Alison Vacca, Non-Muslim Provinces Under Early Islam: Islamic Rule and Iranian Legitimacy in Armenia and Caucasian Albania (Cambridge University Press, 2017)
Eighth- and ninth-century Armenia and Caucasian Albania were largely Christian provinces of the then Islamic Caliphate. Although they formed a part of the Iranian cultural sphere, they are often omitted from studies of both Islamic and Iranian history. Vacca uses Arabic and Armenian texts to explore these Christian provinces as part of the Caliphate, identifying elements of continuity from Sasanian to caliphal rule, and, more importantly, expounding on significant moments of change in the administration of the Marwanid and early Abbasid periods. Vacca examines historical narrative and the construction of a Sasanian cultural memory during the late ninth and tenth centuries to place the provinces into a broader context of Iranian rule.
Heresy and Dissent in the Carolingian Empire recounts the history of an exceptional ninth-century religious outlaw, Gottschalk of Orbais. This study reconstructs the career of the Carolingian Empire’s foremost religious dissenter in order to imagine that empire from the perspective of someone who worked to subvert its most fundamental beliefs. Examining the surviving evidence (including his own writings), Matthew Gillis analyzes Gottschalk’s literary and spiritual self-representations, his modes of argument, his prophetic claims to martyrdom and miraculous powers, and his shocking defiance to bishops as strategies for influencing contemporaries in changing political circumstances.
William Mercer, Diminishing the Bill of Rights: Barron v. Baltimore and the Foundations of American Liberty (Oklahoma University Press, 2017)
In Diminishing the Bill of Rights, William Davenport Mercer examines the 1833 Supreme Court decision as a turning point in the development of our current conception of individual rights. Since the colonial period, Americans had viewed their rights as springing from multiple sources, including the common law, natural right, and English legal tradition. In explaining how the Court came to reject a multisourced view of human liberties, Mercer shows the ways the decision helped hasten a reconceptualization of rights as located in documents, a legacy that marks the emergence of a distinctly American constitutionalism.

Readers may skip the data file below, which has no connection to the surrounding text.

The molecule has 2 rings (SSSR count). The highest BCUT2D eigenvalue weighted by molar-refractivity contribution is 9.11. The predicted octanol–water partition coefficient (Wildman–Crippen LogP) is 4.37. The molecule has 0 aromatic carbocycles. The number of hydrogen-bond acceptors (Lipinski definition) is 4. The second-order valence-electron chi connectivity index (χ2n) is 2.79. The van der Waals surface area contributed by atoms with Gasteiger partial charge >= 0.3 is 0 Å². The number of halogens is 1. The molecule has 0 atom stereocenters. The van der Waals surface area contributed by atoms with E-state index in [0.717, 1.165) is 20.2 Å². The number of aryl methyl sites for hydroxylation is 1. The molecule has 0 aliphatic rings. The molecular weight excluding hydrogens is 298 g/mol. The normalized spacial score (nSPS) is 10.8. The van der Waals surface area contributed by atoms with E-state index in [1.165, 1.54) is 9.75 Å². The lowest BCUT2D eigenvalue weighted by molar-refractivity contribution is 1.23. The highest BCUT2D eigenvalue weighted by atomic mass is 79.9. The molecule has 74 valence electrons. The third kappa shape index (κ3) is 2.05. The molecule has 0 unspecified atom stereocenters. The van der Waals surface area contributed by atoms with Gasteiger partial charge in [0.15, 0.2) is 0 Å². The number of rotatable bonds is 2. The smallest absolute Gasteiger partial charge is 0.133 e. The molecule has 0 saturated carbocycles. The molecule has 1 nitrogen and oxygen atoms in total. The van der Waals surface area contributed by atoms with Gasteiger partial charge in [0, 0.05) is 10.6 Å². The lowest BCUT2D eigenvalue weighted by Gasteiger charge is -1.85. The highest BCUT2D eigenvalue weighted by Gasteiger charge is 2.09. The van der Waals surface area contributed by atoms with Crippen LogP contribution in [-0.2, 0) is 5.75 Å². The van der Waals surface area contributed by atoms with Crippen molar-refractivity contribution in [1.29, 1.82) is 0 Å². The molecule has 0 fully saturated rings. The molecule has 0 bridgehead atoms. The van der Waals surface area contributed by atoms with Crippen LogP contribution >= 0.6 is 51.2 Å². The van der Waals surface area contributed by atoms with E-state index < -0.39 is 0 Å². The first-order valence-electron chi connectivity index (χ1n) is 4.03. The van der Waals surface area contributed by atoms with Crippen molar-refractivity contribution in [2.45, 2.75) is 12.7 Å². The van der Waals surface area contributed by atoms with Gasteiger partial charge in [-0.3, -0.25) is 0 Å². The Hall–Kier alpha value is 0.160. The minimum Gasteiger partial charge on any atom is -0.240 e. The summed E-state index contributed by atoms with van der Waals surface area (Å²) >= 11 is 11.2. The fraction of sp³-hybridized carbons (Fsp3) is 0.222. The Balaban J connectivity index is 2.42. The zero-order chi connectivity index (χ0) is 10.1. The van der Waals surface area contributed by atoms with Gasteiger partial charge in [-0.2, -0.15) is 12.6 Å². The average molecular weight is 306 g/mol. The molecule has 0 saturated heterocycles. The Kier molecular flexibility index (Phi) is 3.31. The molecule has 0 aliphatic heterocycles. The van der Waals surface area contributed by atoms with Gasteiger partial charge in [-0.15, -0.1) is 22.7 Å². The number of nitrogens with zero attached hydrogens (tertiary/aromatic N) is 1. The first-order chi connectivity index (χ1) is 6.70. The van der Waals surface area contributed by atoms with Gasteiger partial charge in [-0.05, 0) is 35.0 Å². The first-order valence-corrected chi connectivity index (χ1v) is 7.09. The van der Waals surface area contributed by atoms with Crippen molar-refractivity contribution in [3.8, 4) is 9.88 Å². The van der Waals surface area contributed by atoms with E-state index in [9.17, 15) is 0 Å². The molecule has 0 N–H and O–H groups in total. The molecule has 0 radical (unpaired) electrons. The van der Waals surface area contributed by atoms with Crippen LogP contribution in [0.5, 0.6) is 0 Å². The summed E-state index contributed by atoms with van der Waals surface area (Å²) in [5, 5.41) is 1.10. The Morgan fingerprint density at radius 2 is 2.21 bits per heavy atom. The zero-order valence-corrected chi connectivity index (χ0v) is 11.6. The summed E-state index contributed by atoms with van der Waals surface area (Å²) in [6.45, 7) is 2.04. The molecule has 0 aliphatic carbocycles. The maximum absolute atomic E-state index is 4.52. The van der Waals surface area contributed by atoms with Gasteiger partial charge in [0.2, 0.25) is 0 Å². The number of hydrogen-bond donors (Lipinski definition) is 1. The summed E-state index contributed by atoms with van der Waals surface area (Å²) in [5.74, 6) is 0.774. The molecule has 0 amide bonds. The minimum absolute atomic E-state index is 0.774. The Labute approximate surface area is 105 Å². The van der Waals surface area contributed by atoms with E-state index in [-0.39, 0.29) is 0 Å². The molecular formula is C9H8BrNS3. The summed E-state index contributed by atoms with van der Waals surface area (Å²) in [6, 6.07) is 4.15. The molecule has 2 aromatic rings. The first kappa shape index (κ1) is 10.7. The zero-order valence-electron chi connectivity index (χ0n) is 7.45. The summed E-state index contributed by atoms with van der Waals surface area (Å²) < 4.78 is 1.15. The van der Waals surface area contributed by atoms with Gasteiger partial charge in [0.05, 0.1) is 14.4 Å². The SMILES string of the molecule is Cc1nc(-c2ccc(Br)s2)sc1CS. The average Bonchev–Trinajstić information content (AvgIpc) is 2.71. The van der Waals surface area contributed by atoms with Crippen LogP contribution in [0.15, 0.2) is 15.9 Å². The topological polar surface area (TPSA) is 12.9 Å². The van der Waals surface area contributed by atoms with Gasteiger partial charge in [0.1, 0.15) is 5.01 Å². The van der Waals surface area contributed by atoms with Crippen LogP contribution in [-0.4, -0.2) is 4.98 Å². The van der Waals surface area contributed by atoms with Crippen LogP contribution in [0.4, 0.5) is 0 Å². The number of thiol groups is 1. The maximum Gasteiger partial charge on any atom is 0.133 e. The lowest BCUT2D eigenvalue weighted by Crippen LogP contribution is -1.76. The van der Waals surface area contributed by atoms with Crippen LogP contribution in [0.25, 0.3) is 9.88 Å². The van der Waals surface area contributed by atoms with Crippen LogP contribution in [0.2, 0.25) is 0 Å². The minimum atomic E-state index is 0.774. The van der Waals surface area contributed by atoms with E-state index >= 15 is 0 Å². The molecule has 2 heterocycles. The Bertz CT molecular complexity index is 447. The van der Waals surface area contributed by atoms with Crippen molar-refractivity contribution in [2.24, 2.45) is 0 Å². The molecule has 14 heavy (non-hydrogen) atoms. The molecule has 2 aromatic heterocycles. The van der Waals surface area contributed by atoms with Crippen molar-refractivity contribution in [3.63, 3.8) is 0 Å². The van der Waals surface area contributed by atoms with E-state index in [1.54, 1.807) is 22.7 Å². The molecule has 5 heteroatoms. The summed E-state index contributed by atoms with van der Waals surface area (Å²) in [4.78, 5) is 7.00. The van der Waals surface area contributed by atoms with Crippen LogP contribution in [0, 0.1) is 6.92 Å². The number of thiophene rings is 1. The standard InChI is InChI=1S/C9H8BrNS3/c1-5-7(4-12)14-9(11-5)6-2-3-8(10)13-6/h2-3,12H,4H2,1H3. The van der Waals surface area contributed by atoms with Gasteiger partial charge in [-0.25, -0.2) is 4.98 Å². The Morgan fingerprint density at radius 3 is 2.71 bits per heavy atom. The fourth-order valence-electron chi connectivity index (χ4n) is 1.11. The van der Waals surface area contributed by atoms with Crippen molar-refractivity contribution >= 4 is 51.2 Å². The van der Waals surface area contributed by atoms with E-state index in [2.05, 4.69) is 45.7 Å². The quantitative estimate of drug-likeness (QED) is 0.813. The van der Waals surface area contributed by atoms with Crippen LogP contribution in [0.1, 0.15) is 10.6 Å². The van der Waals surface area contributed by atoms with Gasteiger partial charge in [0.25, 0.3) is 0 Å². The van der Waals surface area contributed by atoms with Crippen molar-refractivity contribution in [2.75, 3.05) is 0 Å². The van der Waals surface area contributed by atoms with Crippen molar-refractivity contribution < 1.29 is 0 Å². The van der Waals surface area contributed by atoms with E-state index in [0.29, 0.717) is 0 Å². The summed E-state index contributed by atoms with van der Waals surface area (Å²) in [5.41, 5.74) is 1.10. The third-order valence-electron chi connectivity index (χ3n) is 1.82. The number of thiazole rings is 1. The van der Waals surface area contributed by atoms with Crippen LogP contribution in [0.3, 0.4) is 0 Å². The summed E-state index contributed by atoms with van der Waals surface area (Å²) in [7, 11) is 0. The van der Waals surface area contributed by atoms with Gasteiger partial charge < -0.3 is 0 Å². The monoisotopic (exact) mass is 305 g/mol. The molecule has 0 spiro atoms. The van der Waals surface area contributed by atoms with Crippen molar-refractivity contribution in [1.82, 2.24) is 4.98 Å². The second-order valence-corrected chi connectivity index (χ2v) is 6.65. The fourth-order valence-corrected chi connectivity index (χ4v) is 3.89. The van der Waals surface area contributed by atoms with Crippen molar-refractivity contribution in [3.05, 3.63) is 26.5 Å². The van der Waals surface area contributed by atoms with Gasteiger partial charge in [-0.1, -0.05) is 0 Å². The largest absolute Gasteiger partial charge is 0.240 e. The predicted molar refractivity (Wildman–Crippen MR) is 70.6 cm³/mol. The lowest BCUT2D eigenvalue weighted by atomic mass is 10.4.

Tore Olsson, Agrarian Crossings: Reformers and the Remaking of the US and Mexican Countryside (Princeton University Press, 2017)
In the 1930s and 1940s, rural reformers in the United States and Mexico waged unprecedented campaigns to remake their countrysides in the name of agrarian justice and agricultural productivity. Agrarian Crossings tells the story of how these campaigns were conducted in dialogue with one another as reformers in each nation came to exchange models, plans, and strategies with their equivalents across the border. Dismantling the artificial boundaries that can divide American and Latin American history, the book shows how the agrarian histories of both regions share far more than we realize.
Daniel Feller, The Papers of Andrew Jackson: Volume X, 1832 (University of Tennessee Press, 2016)
Volume X covers a pivotal year in Jackson’s presidency. In 1832 Jackson vetoed the Bank of the United States, faced down the South Carolina nullifiers, spurned the Supreme Court’s defense of the Cherokees, contended with a national cholera epidemic, and won triumphant reelection to a second term over opposition leader Henry Clay. This thrilling volume presents the private letters, memoranda, and handwritten message drafts that tell the hidden stories behind these events and many more. Volume X won the Thomas Jefferson Prize of the Society for History in the Federal Government, awarded every two years for an outstanding documentary edition in federal history.
Jacob A. Latham, Performance, Memory, and Processions in Ancient Rome: The Pompa Circensis from the Late Republic to Late Antiquity (Cambridge University Press, 2016)
The pompa circensis, the procession which preceded the chariot races in the arena, was both a prominent political pageant and a hallowed religious ritual. Traversing a landscape of memory, the procession wove together spaces and institutions, monuments and performers, gods and humans into an image of the city, whose contours shifted as Rome changed. In the late Republic, the parade produced an image of Rome as the senate and the people with their gods – a deeply traditional symbol of the city which was transformed during the empire when an imperial image was built on top of the republican one. In late antiquity, the procession fashioned a multiplicity of Romes: imperial, traditional, and Christian. In this book, Jacob A. Latham explores the webs of symbolic meanings in the play between performance and itinerary, tracing the transformations of the circus procession from the late Republic to late antiquity.